In the past, a number of literary texts on Jewish topics contributed to Jewish culture in various ways. Some documented and revitalized oral history and folk tales in an attempt to save them from oblivion (e.g. Martin Buber’s Tale of the Hasidim); others made Jewish topics palatable to the majority society (e.g. Sidney Taylor’s All-of-a-Kind Family); and still others helped to build a Jewish community around shared experiences of ritual, emigration and persecution (e.g. Friedrich Torberg’s Tante Jolesch or The Decline of the West in Anecdotes).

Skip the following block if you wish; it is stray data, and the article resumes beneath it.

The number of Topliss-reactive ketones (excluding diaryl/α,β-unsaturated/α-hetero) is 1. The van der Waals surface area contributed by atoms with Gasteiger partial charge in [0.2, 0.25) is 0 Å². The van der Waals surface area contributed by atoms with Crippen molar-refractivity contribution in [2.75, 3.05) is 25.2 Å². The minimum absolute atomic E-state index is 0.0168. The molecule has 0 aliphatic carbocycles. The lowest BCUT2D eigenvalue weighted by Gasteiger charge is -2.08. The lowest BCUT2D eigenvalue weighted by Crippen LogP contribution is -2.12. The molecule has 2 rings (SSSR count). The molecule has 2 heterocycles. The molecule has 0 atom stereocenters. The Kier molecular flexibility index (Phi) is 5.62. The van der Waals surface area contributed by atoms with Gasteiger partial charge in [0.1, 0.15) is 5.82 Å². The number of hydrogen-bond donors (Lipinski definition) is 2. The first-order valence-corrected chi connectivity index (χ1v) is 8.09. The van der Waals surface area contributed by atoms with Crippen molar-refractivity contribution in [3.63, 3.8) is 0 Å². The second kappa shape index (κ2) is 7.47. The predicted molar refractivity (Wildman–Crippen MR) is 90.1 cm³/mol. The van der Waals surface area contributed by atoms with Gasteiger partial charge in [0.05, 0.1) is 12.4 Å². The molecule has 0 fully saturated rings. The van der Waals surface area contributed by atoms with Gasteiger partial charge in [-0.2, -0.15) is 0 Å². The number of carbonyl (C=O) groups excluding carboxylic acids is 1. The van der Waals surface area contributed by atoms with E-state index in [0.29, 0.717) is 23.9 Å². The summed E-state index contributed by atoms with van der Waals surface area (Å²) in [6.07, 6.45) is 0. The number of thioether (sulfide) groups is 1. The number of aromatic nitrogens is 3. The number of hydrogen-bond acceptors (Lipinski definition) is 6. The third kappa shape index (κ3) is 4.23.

Nathan Englander, one of the most sophisticated and provocative current writers, shares none of these intentions. His latest book, What We Talk About When We Talk About Anne Frank, is a collection of eight short stories loosely bound together under the title of (and a quote from) the first story, arising from a heated conversation about genocide; it refers to Anne Frank not as a historical figure, but as a metonym of victimhood. Accordingly, the stories reflect on the effect of Jewish themes, such as religion, the Holocaust and Israel, on modern Jewish identities. The author’s perspective is from within – he was born in 1970 to an Orthodox-Jewish family in New York – and critical. His gripping, intimate theatre-like episodes are fraught with tense dialog questioning the validity of Jewish cultural practice: Continue reading